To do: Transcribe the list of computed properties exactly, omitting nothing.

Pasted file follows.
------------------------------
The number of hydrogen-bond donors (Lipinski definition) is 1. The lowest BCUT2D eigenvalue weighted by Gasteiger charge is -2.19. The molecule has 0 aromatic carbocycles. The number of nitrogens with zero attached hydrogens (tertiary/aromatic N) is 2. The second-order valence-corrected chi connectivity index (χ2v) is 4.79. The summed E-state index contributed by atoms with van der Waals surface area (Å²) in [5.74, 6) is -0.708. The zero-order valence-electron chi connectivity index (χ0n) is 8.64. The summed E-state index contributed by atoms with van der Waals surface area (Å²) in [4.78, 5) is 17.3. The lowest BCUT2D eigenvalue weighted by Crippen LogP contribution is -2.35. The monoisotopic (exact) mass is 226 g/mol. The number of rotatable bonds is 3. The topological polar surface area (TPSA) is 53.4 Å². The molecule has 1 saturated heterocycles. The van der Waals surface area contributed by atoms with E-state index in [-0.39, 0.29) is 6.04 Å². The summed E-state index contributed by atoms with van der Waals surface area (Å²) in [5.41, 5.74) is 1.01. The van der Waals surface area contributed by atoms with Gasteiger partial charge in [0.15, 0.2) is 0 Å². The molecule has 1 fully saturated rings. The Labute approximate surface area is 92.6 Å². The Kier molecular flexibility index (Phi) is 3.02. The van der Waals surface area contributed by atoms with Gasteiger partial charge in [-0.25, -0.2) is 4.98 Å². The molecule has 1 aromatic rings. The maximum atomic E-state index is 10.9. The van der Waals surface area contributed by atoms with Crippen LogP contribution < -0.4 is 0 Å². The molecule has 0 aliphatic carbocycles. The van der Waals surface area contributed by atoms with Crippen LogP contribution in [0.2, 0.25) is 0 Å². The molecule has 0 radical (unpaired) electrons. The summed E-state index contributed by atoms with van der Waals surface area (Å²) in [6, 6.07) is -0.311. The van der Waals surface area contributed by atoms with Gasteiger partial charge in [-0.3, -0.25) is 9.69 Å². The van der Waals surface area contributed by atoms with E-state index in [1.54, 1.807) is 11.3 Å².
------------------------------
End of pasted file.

The number of hydrogen-bond donors (Lipinski definition) is 1. The lowest BCUT2D eigenvalue weighted by Gasteiger charge is -2.19. The molecule has 0 aromatic carbocycles. The number of nitrogens with zero attached hydrogens (tertiary/aromatic N) is 2. The second-order valence-corrected chi connectivity index (χ2v) is 4.79. The summed E-state index contributed by atoms with van der Waals surface area (Å²) in [5.74, 6) is -0.708. The zero-order valence-electron chi connectivity index (χ0n) is 8.64. The summed E-state index contributed by atoms with van der Waals surface area (Å²) in [4.78, 5) is 17.3. The lowest BCUT2D eigenvalue weighted by Crippen LogP contribution is -2.35. The monoisotopic (exact) mass is 226 g/mol. The number of rotatable bonds is 3. The topological polar surface area (TPSA) is 53.4 Å². The molecule has 1 saturated heterocycles. The van der Waals surface area contributed by atoms with E-state index in [-0.39, 0.29) is 6.04 Å². The summed E-state index contributed by atoms with van der Waals surface area (Å²) in [5.41, 5.74) is 1.01. The van der Waals surface area contributed by atoms with Gasteiger partial charge in [0.15, 0.2) is 0 Å². The molecule has 1 fully saturated rings. The Labute approximate surface area is 92.6 Å². The Kier molecular flexibility index (Phi) is 3.02. The van der Waals surface area contributed by atoms with Gasteiger partial charge in [-0.25, -0.2) is 4.98 Å². The molecule has 1 aromatic rings. The maximum atomic E-state index is 10.9. The van der Waals surface area contributed by atoms with Crippen LogP contribution < -0.4 is 0 Å². The molecule has 0 aliphatic carbocycles. The van der Waals surface area contributed by atoms with Crippen LogP contribution in [0.2, 0.25) is 0 Å². The molecule has 0 radical (unpaired) electrons. The summed E-state index contributed by atoms with van der Waals surface area (Å²) in [6, 6.07) is -0.311. The van der Waals surface area contributed by atoms with Gasteiger partial charge in [-0.3, -0.25) is 9.69 Å². The van der Waals surface area contributed by atoms with E-state index in [1.54, 1.807) is 11.3 Å².